Throughout his career, McEnroe was known for his fiery temper and confrontational style on the court. He famously argued with umpires and linesmen, and was often seen shouting and gesturing during matches. His behavior earned him the nickname "Superbrat," but it also drew attention away from his exceptional talent and skill as a player.

    Despite his confrontational style, McEnroe was widely respected by his peers for his tennis prowess. He was known for his exceptional net play and his ability to read opponents' shots, and was widely regarded as one of the best doubles players of all time. He partnered with several different players over the years, including his younger brother Patrick, and won nine Grand Slam doubles titles.

    McEnroe retired from professional tennis in 1992, but has remained a fixture in the sport as a commentator and analyst. He has also continued to play in various exhibitions and senior tournaments, demonstrating that even in retirement, his talent and passion for tennis remain as strong as ever.

    Personal life

    John McEnroe has been married two times and has five children. His first marriage was to actress Tatum O'Neal in 1986, with whom he had three children - Kevin, Sean and Emily. The couple divorced in 1994.

    He then married singer Patty Smyth in 1997, and they have two daughters together - Anna and Ava.

    McEnroe has been involved in various charitable causes throughout his career, particularly in support of cancer research. He established the John McEnroe Foundation in 1997, which provides financial assistance to underserved youth through tennis and education programs. He has also been involved with the Make-A-Wish Foundation and the Arthur Ashe Foundation.

    Outside of tennis, McEnroe is an accomplished musician and avid art collector. He plays guitar and has performed with several bands over the years, including his own band, the Johnny Smyth Band. He is also a collector of modern and contemporary art, and has curated exhibitions for several galleries and museums.

    McEnroe has also been active in various business ventures over the years. He has endorsed a number of products, including sportswear and luxury watches, and has been involved in several television and film projects as an actor and producer. He has also worked as a television commentator and analyst for tennis broadcasts, bringing his expertise and passion for the sport to audiences around the world.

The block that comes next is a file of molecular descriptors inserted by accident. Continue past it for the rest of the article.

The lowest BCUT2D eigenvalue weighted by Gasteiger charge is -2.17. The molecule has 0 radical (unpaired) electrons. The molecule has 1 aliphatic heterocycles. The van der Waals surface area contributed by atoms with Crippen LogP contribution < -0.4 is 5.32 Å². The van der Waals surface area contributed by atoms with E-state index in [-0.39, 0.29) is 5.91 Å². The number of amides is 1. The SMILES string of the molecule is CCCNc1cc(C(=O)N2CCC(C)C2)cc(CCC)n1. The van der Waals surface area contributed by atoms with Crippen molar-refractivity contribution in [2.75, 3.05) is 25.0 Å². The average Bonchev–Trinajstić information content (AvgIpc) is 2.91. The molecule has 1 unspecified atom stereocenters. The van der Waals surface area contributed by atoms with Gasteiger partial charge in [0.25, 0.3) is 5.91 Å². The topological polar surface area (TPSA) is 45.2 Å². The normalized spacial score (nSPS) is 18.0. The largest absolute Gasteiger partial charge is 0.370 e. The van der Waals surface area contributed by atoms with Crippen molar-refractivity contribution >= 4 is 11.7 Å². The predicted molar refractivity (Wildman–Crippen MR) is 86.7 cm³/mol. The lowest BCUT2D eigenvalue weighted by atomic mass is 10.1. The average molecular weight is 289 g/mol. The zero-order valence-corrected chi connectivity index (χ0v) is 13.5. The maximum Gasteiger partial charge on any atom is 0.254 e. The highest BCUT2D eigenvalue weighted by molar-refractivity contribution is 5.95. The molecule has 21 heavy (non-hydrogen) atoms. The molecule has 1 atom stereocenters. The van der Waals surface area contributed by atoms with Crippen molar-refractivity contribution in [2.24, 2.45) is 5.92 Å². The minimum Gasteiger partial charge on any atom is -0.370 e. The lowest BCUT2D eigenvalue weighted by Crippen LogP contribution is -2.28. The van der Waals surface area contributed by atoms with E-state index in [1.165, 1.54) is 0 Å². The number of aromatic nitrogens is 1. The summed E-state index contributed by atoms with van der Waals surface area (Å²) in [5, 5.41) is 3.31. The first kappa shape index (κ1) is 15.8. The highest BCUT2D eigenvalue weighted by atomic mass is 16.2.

John McEnroe holds several impressive records in tennis, including:

    • The most men's singles titles won in a single season in the Open Era (since 1968): 13 titles in 1984.
    • The highest winning percentage in a single season in the Open Era: 96.5% (82-3) in 1984.
    • The most consecutive men's singles finals reached at a single Grand Slam event: five consecutive US Open finals from 1979-1983.
    • The most combined singles and doubles titles won at a single tournament: 11 titles at the WCT Finals in Dallas, Texas.
    • The most Davis Cup ties played for the United States: 70 ties played, with a 59-10 win-loss record.
    • The most total career singles, doubles, and mixed doubles titles won in the Open Era: 155 total titles.
    • The most career singles titles won on indoor hard courts in the Open Era: 33 titles.
    • The most career indoor match wins in the Open Era: 416 match wins.
    • The only male player to win a Grand Slam singles title and a Grand Slam doubles title in the same year for three consecutive years: 1979-1981.
    • The only player to win both the men's singles and men's doubles titles at the same Grand Slam tournament on three separate occasions: the US Open in 1979, 1981, and 1984.